And that’s what mattered. I didn’t throw in the towel because of a bad day (after all a bad day doesn’t equal a bad life) or because I didn’t make time. Regardless of what obstacles got in my way, I remained steadfast in my decision to pursue this challenge and see it through to the end; albeit not regularly. It was important to me, after all, and I would get there. Eventually. Do you remember the little train who could? That was me at this time.
As I reflected back on this experience along with viewing my 100 pictures of happiness, I smiled, and my heart was happy; not just because the pictures are cute or funny or memorable. It is more than that. It’s the realization that I learned along the way, which surprised me on the one hand but didn’t on the other. There are pros and cons to everything. And this challenge was no exception.
In the end, however, it was eye opening; which is funny because going into it I thought that my eyes were wide open. I thought that I was happy every day. But when all was said and done, I realized that my eyes weren’t as open as I expected and happiness wasn’t as much a part of my life as I thought. It may be presumptuous of me to believe that we all seek happiness and I hope that we do. I try too; which is why I was perplexed when it eluded me periodically. And that’s when I started to connect the dots (something my friend Karthik Rajan is excellent at).
Maybe we need the bad days to make us appreciate the good ones.
Maybe we need the wounds to teach us how to heal.
Maybe we need the crappy jobs to lead us to the right ones.
Maybe it’s okay to be in a funk — as long as you find your way back out.
Maybe we need the long run on a hot summer night to remind us to stop and watch the sunset over the mountains.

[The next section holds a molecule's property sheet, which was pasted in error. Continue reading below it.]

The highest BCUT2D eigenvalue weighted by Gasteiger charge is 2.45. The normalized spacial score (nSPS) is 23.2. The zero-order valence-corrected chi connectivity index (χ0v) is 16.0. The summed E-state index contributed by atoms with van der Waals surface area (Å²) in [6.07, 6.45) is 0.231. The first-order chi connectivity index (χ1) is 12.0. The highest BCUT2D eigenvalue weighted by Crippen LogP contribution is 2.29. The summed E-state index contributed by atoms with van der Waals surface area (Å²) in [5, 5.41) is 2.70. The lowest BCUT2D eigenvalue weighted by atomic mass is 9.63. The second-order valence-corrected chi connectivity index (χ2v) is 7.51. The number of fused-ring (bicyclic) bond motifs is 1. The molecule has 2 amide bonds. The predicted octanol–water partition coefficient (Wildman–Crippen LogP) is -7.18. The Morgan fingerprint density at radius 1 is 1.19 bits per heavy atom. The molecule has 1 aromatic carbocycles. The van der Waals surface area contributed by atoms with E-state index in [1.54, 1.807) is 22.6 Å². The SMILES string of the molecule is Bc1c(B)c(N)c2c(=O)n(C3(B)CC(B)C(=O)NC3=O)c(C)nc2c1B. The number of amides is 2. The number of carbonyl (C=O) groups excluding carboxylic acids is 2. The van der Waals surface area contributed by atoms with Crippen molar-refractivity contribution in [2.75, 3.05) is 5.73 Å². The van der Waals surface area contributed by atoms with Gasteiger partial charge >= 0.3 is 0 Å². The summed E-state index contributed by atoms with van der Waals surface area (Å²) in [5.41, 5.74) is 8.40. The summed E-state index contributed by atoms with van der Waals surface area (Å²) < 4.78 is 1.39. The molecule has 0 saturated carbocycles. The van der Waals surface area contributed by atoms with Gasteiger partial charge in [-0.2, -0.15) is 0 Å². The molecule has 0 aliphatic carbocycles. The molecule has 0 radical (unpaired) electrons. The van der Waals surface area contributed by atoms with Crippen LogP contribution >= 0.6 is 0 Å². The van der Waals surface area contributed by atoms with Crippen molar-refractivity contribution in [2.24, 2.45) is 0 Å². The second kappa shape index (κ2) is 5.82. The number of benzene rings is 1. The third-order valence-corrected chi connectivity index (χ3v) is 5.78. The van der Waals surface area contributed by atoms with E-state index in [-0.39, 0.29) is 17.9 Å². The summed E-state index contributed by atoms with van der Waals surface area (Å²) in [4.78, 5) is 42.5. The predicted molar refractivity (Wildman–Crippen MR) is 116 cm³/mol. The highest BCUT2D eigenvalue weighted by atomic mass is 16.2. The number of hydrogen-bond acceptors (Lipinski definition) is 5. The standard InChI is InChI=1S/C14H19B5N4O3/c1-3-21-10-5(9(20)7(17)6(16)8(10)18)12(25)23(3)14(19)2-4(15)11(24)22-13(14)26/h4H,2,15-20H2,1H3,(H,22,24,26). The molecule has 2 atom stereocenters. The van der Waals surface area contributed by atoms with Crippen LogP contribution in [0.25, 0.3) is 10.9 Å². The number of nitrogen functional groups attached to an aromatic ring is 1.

Maybe we need each other more than we ever thought possible.
And maybe it isn’t about chasing happiness but rather choosing it. Wanting to find the silver linings — however big or small they may be — in each day. Even in each hour if you have to. Let’s face it. It’s not always smooth sailing. Sometimes the water may be too rough. And some days you may even capsize. But perhaps by choosing to be happy and embracing the moments, we may very well lead ourselves to unexpected happiness.
I didn’t always subscribe to this mindset; especially before participating in 100 happy days. Either because I didn’t want to or I didn’t know how to. But I do now. And I try hard every day to find that silver lining. Do I stumble occasionally? Sure. But stumbling has given me perspective along the way.
It’s been rainy and chilly where I live for days. I wanted to hide away. I longed for a good old dose of natural Vitamin D. I was downright depressed at times with the gloomy weather. But the silver linings were there. Honestly, an evening walk in the rain was never so rejuvenating as it was the other night. It’s a mindset for sure and I am committed to making my happiness. After all, we owe it to ourselves to do that much.
Originally published at medium.com